Pity those of us who were young D&D players and fantasy fans in the 1980s. There was - and I can't emphasise this enough - absolutely nothing for us outside of games and novels. What I mean is, there were no fantasy movies.
Or at least there weren't any half-decent fantasy movies. Ask someone of a certain age what there was to watch (usually on rubbish video taped off the TV) and they will give you the list: Krull, The Sword and the Sorceror, Ladyhawke, Dragonslayer, Willow, The Beastmaster, and - my personal favourite - Hawk the Slayer. If you haven't seen any of them then don't bother. Really. Don't. Go look for them on Youtube if you must but be prepared to be underwhelmed.
There was, however, one light shining in the darkness, but it wasn't in the movies, it was on TV. Robin of Sherwood first appeared in 1984 and, to a thirteen-year-old lover of Fighting Fantasy gamebooks, it was wonderful. Where fantasy movies were cheap and nasty, all half-arsed scripts and terrible acting, this was well made, with proper actors acting ike real people. And it was kind of mucky. The world of Robin of Sherwood looked like the real world, or at least how we imagined the real world of England during the Norman conquest. A problem with a lot of the fantasy movies was their locations. Most were probably filmed in California to keep costs down (I could look this up but I have better things to do with my time). The only one that looked even vaguely like the worlds I imagined in my own head was Hawk the Slayer, which was a British movie. Robin of Sherwood had real, northern European forests and proper castles and longbows and broadswords. The characters spoke in British (mainly English) regional accents. The costumes were not outlandish nonsense. There was magic in it, but it wasn't overdone, no doubt because the special effects were not up to it. The show worked well within its limitations.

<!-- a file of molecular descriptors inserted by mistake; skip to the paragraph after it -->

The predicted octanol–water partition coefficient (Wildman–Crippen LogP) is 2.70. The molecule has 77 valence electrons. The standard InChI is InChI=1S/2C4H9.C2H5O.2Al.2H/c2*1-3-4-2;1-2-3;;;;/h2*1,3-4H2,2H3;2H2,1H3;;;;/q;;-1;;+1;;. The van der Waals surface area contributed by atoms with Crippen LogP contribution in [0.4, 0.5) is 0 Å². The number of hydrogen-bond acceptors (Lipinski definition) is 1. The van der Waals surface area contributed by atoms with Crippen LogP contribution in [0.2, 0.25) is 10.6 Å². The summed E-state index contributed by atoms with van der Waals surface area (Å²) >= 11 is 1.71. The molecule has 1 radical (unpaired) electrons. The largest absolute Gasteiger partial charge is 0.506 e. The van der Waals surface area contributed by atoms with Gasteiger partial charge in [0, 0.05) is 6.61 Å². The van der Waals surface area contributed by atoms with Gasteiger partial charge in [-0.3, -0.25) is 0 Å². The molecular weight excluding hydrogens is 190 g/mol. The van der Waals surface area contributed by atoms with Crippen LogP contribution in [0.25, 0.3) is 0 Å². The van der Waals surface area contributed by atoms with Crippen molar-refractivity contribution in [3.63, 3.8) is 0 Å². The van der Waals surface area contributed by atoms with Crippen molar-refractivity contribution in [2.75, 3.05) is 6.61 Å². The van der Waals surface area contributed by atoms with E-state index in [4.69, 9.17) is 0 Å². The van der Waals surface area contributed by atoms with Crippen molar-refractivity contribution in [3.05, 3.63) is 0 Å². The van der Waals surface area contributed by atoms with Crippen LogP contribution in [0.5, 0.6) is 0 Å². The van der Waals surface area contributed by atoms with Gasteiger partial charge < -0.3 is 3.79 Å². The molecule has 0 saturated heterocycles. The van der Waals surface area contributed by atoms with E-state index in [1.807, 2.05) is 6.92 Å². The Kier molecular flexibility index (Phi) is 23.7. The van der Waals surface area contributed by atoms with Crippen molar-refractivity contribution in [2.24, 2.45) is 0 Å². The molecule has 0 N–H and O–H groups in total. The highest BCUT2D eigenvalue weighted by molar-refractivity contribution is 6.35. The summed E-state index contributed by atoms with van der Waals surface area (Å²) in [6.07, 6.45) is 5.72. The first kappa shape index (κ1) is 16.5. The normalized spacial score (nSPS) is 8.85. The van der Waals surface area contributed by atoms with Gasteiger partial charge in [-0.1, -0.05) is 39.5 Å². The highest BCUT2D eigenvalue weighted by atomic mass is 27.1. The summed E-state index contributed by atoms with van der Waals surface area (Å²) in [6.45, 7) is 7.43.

I watched a few episodes recently and was surprised at how well it held up. Yes, the music - which was wonderful at the time - is now a bit dated. Yes, the swordfights look too much like fencing. Yes, you can see some of the creakiness in the sets. But what holds up are the performances and the scripts and the general look of it. For me, it was hugely influential, depicting a world of magic and adventure that was grounded in some sort of truth. There is a very minor scene an episode in Series 1 called Seven Poor Knights from Acre, where Robin and Marian pay a visit to an inn. They're there to get some information. There's not much action, just a bit of dialogue and exposition, but it looks so good and reminds me of players in a role-playing game, visiting an inn to ask questions and move the adventure along.
I realised just how influential it was when I rewatched the first episode. Our first encounter with Michael Praed's Robin of Locksley is him running through a forest, carrying an animal he's killed while being pursued by soldiers and a nobleman. I have no memory of this scene but, somehow or other, twenty years after I first saw it, the idea of that as a splendid opening to a fantasy adventure must somehow have stuck.